Even before he stepped onto the stage at Tuesday evening’s forum for gubernatorial candidates on children’s issues, former Los Angeles Mayor Antonio Villaraigosa let it be known that schools would be at the forefront of his statewide agenda.
Minutes later on stage, he doubled down on the sentiment in front of several hundred gathered voters and tied his aspirations for governor to his track record of accomplishments in Los Angeles: “I was the education mayor because too many schools were failing students, and I will be the education governor.”
It’s just three weeks away, and Villaraigosa is in a heated battle for second place. California’s lieutenant governor, Gavin Newsom, has a wide lead, and Republican John Cox, a Southern California businessman who has run for office several times unsuccessfully, is polling a few points ahead of Villaraigosa, though polling results were uneven.
But neither Newsom nor Cox showed up at Tuesday’s “Building Our Future: A Forum on Children With California’s Gubernatorial Candidates.” And Villaraigosa was the hometown media favorite, basking in the spotlight and surrounded by students peppering him with questions as the other two candidates at the forum, former state Superintendent Delaine Eastin and state Treasurer John Chiang, stood by quietly before the event began.
The forum was co-hosted by The Chronicle of Social Change, the Children’s Defense Fund-California, and the Children’s Partnership and addressed children’s issues including educational equity, immigration, child welfare, juvenile justice, and poverty.
His message to families across the state whose children are not getting a quality education was that he will focus on “investing in education from early childhood education, full kindergarten, all the way to college,” he told LA School Report before the forum.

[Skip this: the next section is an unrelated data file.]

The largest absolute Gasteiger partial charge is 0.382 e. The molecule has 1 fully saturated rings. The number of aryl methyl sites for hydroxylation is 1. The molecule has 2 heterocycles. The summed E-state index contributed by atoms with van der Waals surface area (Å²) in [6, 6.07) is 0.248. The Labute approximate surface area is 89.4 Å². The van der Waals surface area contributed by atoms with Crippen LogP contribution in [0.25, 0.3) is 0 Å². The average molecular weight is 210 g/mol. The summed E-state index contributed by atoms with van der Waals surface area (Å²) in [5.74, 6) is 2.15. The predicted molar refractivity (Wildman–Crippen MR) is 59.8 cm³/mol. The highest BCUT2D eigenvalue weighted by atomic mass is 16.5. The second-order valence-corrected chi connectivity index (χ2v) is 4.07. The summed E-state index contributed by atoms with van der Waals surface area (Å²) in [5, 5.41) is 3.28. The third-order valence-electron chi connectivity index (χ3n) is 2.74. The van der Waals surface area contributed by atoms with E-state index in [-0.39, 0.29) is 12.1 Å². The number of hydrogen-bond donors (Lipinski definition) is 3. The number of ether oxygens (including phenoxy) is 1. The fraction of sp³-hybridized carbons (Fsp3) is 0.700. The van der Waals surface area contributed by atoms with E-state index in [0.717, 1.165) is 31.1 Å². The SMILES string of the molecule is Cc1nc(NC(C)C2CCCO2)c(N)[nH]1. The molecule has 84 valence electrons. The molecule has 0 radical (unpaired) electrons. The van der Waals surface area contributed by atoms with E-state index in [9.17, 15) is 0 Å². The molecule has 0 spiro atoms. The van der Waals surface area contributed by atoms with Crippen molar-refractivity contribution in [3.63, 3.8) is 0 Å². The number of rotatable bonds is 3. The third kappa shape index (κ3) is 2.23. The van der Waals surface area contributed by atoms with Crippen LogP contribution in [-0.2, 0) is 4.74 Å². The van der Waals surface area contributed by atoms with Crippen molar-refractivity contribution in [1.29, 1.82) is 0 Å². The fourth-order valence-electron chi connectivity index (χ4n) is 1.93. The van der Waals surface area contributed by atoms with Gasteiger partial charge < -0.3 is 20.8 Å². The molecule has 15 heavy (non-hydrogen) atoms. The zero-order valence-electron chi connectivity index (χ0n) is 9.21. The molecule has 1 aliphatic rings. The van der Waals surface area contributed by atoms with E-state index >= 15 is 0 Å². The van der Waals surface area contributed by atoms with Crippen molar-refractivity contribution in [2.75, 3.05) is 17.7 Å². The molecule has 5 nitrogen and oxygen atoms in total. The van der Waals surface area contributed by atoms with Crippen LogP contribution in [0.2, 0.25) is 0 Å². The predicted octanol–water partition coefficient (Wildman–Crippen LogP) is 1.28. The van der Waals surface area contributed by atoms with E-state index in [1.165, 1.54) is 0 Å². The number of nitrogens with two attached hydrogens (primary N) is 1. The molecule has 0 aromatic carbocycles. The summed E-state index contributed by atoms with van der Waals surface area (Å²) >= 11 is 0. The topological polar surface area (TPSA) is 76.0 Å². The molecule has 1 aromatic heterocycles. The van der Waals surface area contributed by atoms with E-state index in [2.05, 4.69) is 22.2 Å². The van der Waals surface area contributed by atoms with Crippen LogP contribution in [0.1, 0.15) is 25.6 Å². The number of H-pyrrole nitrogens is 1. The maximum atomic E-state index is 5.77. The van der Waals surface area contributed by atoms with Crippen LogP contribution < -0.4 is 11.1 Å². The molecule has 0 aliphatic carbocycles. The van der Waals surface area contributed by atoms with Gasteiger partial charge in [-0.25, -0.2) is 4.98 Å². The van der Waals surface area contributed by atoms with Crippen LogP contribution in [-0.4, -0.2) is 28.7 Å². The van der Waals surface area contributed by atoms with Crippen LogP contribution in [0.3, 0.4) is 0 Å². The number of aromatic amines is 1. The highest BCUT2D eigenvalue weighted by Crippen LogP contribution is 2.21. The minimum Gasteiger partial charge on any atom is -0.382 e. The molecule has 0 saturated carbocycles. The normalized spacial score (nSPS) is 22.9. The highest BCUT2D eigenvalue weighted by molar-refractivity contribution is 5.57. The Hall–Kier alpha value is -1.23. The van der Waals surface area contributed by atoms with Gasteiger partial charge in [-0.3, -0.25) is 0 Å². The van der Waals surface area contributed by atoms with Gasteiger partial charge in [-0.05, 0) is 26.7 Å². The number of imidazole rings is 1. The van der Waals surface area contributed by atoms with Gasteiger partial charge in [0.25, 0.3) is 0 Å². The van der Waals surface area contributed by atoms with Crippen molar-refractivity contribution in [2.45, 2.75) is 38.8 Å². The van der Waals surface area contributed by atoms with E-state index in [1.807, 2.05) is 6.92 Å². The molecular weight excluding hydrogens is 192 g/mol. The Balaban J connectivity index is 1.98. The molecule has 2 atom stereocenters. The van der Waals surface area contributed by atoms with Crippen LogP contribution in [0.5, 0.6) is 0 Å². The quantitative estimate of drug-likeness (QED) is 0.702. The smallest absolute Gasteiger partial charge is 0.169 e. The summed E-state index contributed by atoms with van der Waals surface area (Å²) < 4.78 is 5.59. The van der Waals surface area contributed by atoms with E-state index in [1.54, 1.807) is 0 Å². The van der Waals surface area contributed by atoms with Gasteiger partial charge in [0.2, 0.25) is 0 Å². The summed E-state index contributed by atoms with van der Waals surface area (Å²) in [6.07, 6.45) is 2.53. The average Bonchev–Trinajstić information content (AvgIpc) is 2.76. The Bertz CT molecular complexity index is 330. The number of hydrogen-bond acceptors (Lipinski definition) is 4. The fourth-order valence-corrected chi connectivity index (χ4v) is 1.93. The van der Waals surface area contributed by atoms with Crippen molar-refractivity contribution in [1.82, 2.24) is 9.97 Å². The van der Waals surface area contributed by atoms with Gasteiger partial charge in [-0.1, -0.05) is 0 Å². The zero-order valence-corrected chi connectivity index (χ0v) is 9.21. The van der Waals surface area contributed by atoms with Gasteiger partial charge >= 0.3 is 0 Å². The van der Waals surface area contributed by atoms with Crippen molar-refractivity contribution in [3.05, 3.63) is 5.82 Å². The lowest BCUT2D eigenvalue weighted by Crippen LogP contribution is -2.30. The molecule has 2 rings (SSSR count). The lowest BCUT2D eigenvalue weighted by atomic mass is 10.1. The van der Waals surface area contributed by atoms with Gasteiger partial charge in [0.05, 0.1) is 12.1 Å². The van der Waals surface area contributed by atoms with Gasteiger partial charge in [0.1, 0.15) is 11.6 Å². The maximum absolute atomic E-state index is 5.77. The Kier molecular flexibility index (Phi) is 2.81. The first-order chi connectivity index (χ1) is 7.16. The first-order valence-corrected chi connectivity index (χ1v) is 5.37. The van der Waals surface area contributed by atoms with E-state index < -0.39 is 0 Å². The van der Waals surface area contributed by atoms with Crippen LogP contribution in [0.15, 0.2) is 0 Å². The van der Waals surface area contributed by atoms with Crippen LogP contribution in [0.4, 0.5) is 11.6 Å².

“We will look at data, see what schools are doing well, use data to make sure that we can replicate best practices.
When Eric Dory, 11, a student at Open Magnet Charter School in South Los Angeles, asked the candidates what he should tell his peers about them, Villaraigosa responded: “I hope you tell them that track record matters.”
During his two terms as mayor in Los Angeles, from 2005 to 2013, Villaraigosa was called the education mayor not so much for his accomplishments but for his efforts and direct involvement in improving the lowest-performing schools.
During the forum, he touted, again and again, his record on education, including increasing graduation rates during his tenure — LA Unified’s graduation rate rose from 44 percent to 72 percent. One year after he left the mayor’s office, the graduation rate for Latino students went from 40 percent to 76 percent and 71 for black students.
“From personal experience, I know how essential a good education is to success and reaching the middle-class. Throughout my career I have worked to strengthen our education system,” Villaraigosa told LA School Report in March when he unveiled the California Students Bill of Rights.
We can’t do anything about what’s going on in Washington, but in Sacramento and California we’re going to stand not just for the DACA students but also for their parents and their families,” he told LA School Report before the forum.
“I think showing up matters.”
He added, “Civility matters.
I want to thank the two of you. You’ve shown the state that you care.